It employs three full-time staff, with other staff seconded to it as needed and is funded by contributions from each of the police forces.[18]

Controversies[edit | edit source]

Freedom of information[edit | edit source]

ACPO had been criticised as being unaccountable to Parliament or the public by virtue of its limited company status.[19] In October 2009 Sir Hugh Orde stated that ACPO would be "more than happy" to be subject to the Freedom of Information Act.[7] On 30 March 2010, the Ministry of Justice announced that ACPO would be included under the FOI Act from October 2011.[20] In its response, the organisation stated that "Although organisations cannot voluntarily comply with the Act, a large proportion of ACPO's work is public already or available under FOI through any police force".[21] In January 2011 its website still said it: "is unable to do is to respond to requests for information under the Act. The organisation is too small and there are too few members of staff to be able to conduct the necessary research and to compile the responses."[22] From November 2011 however, FOI requests can be made to ACPO.[23]

Confidential Intelligence Unit[edit | edit source]

In February 2009, the Mail on Sunday highlighted the involvement of ACPO in setting up the "Confidential Intelligence Unit" as a specialised unit to monitor Left-wing and Right-wing political groups throughout the UK.[24]

Commercial activities[edit | edit source]

The February 2009 Mail on Sunday investigation also highlighted other activities of the ACPO including selling information from the Police National Computer for £70 despite it costing them only 60p to access it, marketing "police approval" logos to firms selling anti-theft devices and operating a separate private firm offering training to speed camera operators.[25]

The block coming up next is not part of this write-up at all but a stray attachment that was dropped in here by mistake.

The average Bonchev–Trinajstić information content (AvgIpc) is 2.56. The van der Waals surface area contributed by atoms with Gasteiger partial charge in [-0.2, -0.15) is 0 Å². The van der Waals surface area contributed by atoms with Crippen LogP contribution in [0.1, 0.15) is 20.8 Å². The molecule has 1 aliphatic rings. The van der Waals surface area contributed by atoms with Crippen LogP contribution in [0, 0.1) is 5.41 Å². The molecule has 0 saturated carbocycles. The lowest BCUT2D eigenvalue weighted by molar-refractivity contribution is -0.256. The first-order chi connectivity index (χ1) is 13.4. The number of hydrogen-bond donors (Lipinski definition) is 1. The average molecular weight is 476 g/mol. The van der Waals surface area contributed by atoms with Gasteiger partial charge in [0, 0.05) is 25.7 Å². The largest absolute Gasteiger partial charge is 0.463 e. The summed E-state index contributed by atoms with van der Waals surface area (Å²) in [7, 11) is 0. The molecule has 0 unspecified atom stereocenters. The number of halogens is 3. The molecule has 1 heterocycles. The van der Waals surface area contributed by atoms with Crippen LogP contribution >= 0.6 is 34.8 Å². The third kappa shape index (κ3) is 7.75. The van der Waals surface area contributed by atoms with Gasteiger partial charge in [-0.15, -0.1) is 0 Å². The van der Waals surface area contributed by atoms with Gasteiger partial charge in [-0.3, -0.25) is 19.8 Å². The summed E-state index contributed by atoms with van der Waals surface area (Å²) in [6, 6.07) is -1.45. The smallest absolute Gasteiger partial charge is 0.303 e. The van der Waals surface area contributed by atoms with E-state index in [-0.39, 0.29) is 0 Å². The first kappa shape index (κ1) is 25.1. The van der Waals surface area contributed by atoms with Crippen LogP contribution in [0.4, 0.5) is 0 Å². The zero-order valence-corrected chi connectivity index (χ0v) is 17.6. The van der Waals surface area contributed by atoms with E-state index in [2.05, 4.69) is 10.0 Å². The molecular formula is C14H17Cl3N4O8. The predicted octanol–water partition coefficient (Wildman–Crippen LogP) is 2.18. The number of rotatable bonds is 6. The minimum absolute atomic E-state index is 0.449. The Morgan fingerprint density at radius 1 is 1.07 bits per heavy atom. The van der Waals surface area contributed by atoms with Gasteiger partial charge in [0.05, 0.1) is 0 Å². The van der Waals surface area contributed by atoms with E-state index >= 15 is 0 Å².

Apartments[edit | edit source]

The organisation was criticised in February 2010 for allegedly spending £1.6M per year from government anti-terrorist funding grants on renting up to 80 apartments in the centre of London which were reported as being empty most of the time.[26][27] The organisation responded that it has reviewed this policy and is reducing the number of apartments.[27]

Undercover activities[edit | edit source]

As a result of The Guardian articles with regards the activities and accusations of PC Mark Kennedy of the National Public Order Intelligence Unit within the National Extremism Tactical Co-ordination Unit, and the collapse of the subsequent trial of six activists, a number of initiatives and changes were announced:[28][29]

DNA database[edit | edit source]

ACPO has supervised the creation of one of the world's largest per capita DNA databases, containing the DNA profiles of more than one million innocent people. ACPO's guidelines that these profiles should only be deleted in "exceptional circumstances" were found to be unlawful by the UK Supreme Court in May 2011.[31] They were found to be incompatible with the European Convention on Human Rights, following the ruling by the European Court of Human Rights in S and Marper v United Kingdom. On Tuesday, 1 May 2012 the Protection of Freedoms Act 2012 completed its passage through Parliament and received Royal Assent. To date ACPO has not reissued revised guidelines to replace its unlawful DNA exceptional procedure. Big Brother Watch in a report of June 2012 concludes that despite the Protection of Freedoms Act, the retention of DNA in England and Wales remains an uncertain and illiberal regime.

Fake uniform[edit | edit source]

During the summer of 2011 Sir Hugh Orde, the then president of the Association of Chief Police Officers was seen wearing a dark blue police style uniform with ACPO insignia and was accused of wearing a fake uniform. However, an ACPO spokesperson stated "the Police Reform Act 2002 states that the President of the Association of Chief Police Officers holds the rank of chief constable. Not being a member of a particular force, the President wears a generic police uniform".[32]